Richard – Where do I even begin with Richard? He is the catalyst of the journey that I am currently on at Gethsemani. He was the spiritual coach and teacher to all of us at Joe’s for the three and a half years he worked with us. I can’t even begin to calculate how many meals he shared with his co-workers. How many hand written notes of support he sent to all of us. I often say Richard’s time at Joe’s was his masterpiece. He was given a blank canvas and he painted a Rembrandt. One day at work Richard took exception to something I said about what he should do with one of his tables. He politely told me to mind my own business. I followed up with a barb. One of the games we played to pass the time was to exchange friendly barbs throughout the day. He liked my follow up even less and right after I delivered it he turned on his heels and glared at me without movement for what seemed like a full minute even though it was probably only a second. Later that night when I got out of yoga class I had a voicemail on my phone from Richard. He made no mention of our confrontation at work and instead said that he just wanted to call and remind me how much he loved me and how important our friendship was to him. Richard was never bashful about using the word love. In fact aside from my parents and Christiana, I would say nobody in my life has loved me without condition quite like Richard did. As I think of Richard in this moment, I am reminded to love without condition. I am grateful for the awakening.

Ciaran – Ciaran was one of the original hires at Joe’s when it opened in 2001. He was a five day a week staple on the dining room floor for over ten years and he was loved equally by his customers and his co-workers. Ciaran had a zest for life and his foot to the gas pedal quest for excitement was a thing of beauty to watch on a daily basis. He was one of the most confident men I have ever know and it was that confidence that caused to butt heads at times. I have been know to be a bit head strong myself at times. When I started running the door at night one day a week, Ciaran would at times take exception to how he was being sat. It was suggested by one of my managers that I address the matter myself and have a conversation with Ciaran man to man. I hated that idea! It took me over a week to work up the courage to approach him. I can still remember slowly walking up to table #10 in the corner as we were getting ready for the night. I sheepishly said, “Do you have a minute Ciaran?” He replied, “What’s on your mind Jim?” We talked a few things out and from that day forward there was a new sense of ease in working together; a new found mutual respect for each other’s positions. As I think of Ciaran in this moment, I am reminded that the fastest path to resolution is to meet that which you fear the most head on. Only through communication can we a achieve a better understanding of others and of ourselves. I am grateful for the awakening.

Bruce – Bruce was another original hire at Joe’s. He was a true service pro and left his guests in a state of awe as his eye for detail and his memory of people’s preferences was second to none. Very early on in my tenure at Joe’s I had a lunch table that stayed well into the evening. It was a large table and it happened to be in Bruce’s section so he lost two of his tables for the first few turns. I avoided talking to him as I waited for my table to leave, but I could feel his energy and when it reached 8:00 pm he finally came up to me and said, “Can’t you do anything to make them leave?” Inside I already felt terrible, but I became defensive and told him that I was just trying to do my job of letting the guest enjoy their experience and that I didn’t “need any of his negative energy.” I’m not proud of what I said, but what it led to is a thing of beauty. Before I left that night Bruce sought me out and said, “I’m sorry I didn’t mean to be so aggressive. I was just frustrated and I held it in too long. I wish I had just spoken to you sooner and let you know that I knew it was out of you control.” I’ll always remember that moment. It was particularly poignant when Bruce was failing in health from JV virus. One day Christiana and I went down to visit Bruce in his home. His mind was sharp as a tack but he couldn’t even speak because he had lost control of the muscles needed to use his voice. As I think of Bruce in this moment I am reminded to always use your voice with kindness and contrition. I am grateful for the awakening.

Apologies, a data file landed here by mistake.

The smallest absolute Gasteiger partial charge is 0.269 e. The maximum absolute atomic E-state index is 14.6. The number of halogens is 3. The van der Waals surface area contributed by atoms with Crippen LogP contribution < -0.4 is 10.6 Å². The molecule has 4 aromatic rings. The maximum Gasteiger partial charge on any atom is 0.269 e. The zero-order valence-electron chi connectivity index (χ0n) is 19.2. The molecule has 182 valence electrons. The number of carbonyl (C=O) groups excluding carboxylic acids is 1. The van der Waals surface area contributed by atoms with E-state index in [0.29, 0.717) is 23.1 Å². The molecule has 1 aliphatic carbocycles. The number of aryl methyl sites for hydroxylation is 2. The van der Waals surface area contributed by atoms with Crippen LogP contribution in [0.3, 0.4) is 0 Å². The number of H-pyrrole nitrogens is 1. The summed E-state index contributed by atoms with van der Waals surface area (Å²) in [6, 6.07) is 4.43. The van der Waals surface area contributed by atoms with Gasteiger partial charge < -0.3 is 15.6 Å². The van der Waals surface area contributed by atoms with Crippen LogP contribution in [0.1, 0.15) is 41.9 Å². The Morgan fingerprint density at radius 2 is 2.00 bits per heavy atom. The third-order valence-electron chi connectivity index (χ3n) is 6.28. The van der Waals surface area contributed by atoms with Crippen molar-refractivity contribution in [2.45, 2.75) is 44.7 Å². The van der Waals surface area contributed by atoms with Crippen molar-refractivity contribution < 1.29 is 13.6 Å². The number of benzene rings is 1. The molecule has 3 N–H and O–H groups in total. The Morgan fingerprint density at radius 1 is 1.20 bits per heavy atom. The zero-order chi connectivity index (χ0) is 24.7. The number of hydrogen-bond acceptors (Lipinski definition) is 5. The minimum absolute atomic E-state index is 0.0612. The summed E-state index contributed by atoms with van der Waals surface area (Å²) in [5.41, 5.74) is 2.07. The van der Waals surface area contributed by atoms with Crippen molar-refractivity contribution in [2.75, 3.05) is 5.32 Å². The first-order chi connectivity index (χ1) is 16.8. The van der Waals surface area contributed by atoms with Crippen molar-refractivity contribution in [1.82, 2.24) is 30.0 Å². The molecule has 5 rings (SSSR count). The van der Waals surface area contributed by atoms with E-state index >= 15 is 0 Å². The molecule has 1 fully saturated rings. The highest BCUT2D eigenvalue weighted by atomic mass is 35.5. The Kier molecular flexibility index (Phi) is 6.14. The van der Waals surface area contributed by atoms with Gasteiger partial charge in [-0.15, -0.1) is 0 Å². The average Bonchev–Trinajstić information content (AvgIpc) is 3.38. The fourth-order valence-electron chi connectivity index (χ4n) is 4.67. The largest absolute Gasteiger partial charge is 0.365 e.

Marvin – Marvin was a dear friend of our owner Richard Melman. When Mr. Melman opened Joe’s he wanted to have a team of people on the door that knew the culture and the history of our company as well as that of the sister restaurant in Florida that had been open for 90 years. Marvin was one of the ambassadors of Joe’s in his years as a Maitre D’. Marvin’s wry smile and cunning wit could diffuse even the diciest situation. He was never too worried about whether or not he had the limelight as long as the job got done correctly.When I became a member of the door team in 2003 we had our first opportunities to work together. Since I was predominately days and Marvin was exclusively nights we didn’t have the chance to work together too often, but eventually I started working on Tuesday nights and I had the pleasure ofd sharing one night a week with Marvin for a couple of years. My style was to  keep as many balls in the air as possible and move quickly to keep the juggling act alive. Since Marvin was my senior by at least 25 years, his style was…shall we say…a bit different. One night when things were going in a million different directions at once I started to step on Marvin’s toes a bit. I was trying to do both my job and his job at the same time because I suspect I thought I could do it faster that way than I could if I asked for help. At one point Marvin turned to me and said, “I may not be able to move as fast as you can with my feet kid, but I promise you I can still move that fast in my mind…and that saves me some valuable steps.” I’m not sure that the lesson sunk in right away, but over time it certainly has. As I think of Marvin in this moment I am reminded that the fastest path to the finish line is not always the right path. I am grateful for the awakening.